High levels of government debt won’t hurt economic growth in the medium and long-term, according to a new paper released by the International Monetary Fund.
The research findings contradict earlier arguments that high debt is a constraint on growth.
Monash University’s Rodney Maddock said the findings were a “good antidote to some of the feverish debate about debt that had been going on internationally”.
“An economy which is growing quickly and has an effective government, like China, can easily service high levels of debt. Countries like Greece and Italy, with high debt, slow growth and ineffective governments are hardly likely to attract much lending even at rates above those in China,” he said.
Last year former BHP Billiton and National Australia Bank chief Don Argus warned high debt was “dragging us down”, echoing comments by leading Coalition figures including Andrew Robb and Joe Hockey.
The IMF paper found that growth performance for countries with government debt above 90% of GDP was “quite diverse”. It said it was “equally possible that increases in public debt above 90% are driven by an omitted variable that reduces GDP and tax revenues that, in turn, leads to higher debt”.
Fabrizio Carmignani, a professor of economics at Griffith Business School, said one of the critical points in the contradictory positions was the quality of the data and how many countries were covered over what time period.
“Unfortunately this is one of those areas in economics where the results are sensitive to changes in methodology, type of data and sample used for estimation. You don’t need to change much to have relatively different results,” he said.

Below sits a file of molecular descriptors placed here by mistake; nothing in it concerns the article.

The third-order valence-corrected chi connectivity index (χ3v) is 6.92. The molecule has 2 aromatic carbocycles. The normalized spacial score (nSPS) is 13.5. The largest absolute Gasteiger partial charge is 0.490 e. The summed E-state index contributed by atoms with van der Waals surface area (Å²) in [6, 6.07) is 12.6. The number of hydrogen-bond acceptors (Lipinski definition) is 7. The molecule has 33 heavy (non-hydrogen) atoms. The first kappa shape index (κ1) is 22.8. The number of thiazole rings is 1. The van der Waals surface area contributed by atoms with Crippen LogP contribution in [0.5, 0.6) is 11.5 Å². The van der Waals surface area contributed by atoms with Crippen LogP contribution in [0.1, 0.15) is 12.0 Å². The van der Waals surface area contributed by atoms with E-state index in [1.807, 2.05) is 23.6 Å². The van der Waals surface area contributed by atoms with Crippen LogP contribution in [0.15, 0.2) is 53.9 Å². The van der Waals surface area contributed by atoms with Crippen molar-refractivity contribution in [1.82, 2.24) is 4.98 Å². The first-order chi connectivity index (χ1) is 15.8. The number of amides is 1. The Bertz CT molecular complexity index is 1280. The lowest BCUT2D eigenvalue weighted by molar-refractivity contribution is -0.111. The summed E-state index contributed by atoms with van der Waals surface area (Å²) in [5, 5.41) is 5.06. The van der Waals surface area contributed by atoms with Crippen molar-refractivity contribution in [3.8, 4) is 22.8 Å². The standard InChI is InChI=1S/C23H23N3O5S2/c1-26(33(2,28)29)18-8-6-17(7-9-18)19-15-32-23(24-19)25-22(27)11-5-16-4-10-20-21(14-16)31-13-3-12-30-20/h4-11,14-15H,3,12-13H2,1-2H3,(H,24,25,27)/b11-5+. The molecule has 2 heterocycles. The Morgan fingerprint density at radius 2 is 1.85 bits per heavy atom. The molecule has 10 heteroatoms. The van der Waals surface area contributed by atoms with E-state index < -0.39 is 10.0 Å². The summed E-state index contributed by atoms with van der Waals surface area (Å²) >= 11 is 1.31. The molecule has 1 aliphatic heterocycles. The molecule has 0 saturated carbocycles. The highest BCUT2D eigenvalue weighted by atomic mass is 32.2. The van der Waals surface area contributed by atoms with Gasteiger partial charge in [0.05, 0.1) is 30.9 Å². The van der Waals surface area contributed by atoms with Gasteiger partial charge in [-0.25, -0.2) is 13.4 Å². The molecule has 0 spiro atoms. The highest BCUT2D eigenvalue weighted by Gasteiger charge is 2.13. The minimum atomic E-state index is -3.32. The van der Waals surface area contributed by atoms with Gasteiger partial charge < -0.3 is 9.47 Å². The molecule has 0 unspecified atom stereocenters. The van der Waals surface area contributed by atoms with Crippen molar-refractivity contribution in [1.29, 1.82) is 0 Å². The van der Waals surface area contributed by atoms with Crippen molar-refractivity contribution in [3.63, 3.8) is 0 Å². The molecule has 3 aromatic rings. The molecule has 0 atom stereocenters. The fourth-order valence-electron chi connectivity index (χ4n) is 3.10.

Previous research, in particular the influential “Growth in a Time of Debt” paper, published in the American Economic Review in 2010, found that “when external debt reaches 60% of GDP, annual growth declines by about 2%; for higher levels, growth rates are roughly cut in half.”
But the paper, authored by prominent economists Carmen M. Reinhart and Kenneth S. Rogoff, had been widely cited by politicians, including the UK’s Chancellor of the Exchequer George Osborne, to advocate for austerity following the global financial crisis.
Professor Carmignani said while the Reinhart-Rogoff paper had often been used to justify fiscal austerity policies in the short term, the research was really about the long-term effect of high debt.
“The media says [the paper] related to austerity, but if you read it, you don’t find the justification for the kind of austerity rolled out across Europe and that’s a point that has been overlooked,” he said.
Making sure there wasn’t a structural deficit is more important than the debt-to-GDP ratio, according to Phil Lewis, a professor of economics at the University of Canberra.
“In the normal course of the economic cycle, governments will go between deficit and surplus. But if the economy is at full employment it shouldn’t be in debt because if you have a recession there will be less flexibility to put in place policies to react,” he said.
Monash University economics professor Jakob Madsen pointed to Greece as an example of inflexibility. He said if the debt-to-GDP level was 100% and an external shock sent interest rates up by 10%, it would be “virtually impossible” to cover the additional payments.
The new IMF paper also found that while there was an association between debt and growth at the “shortest-term relationship”, it was the trajectory of debt that had a better relationship with growth over a longer term.
“Countries with high but declining levels of debt have historically grown just as fast as their peers,” the researchers wrote.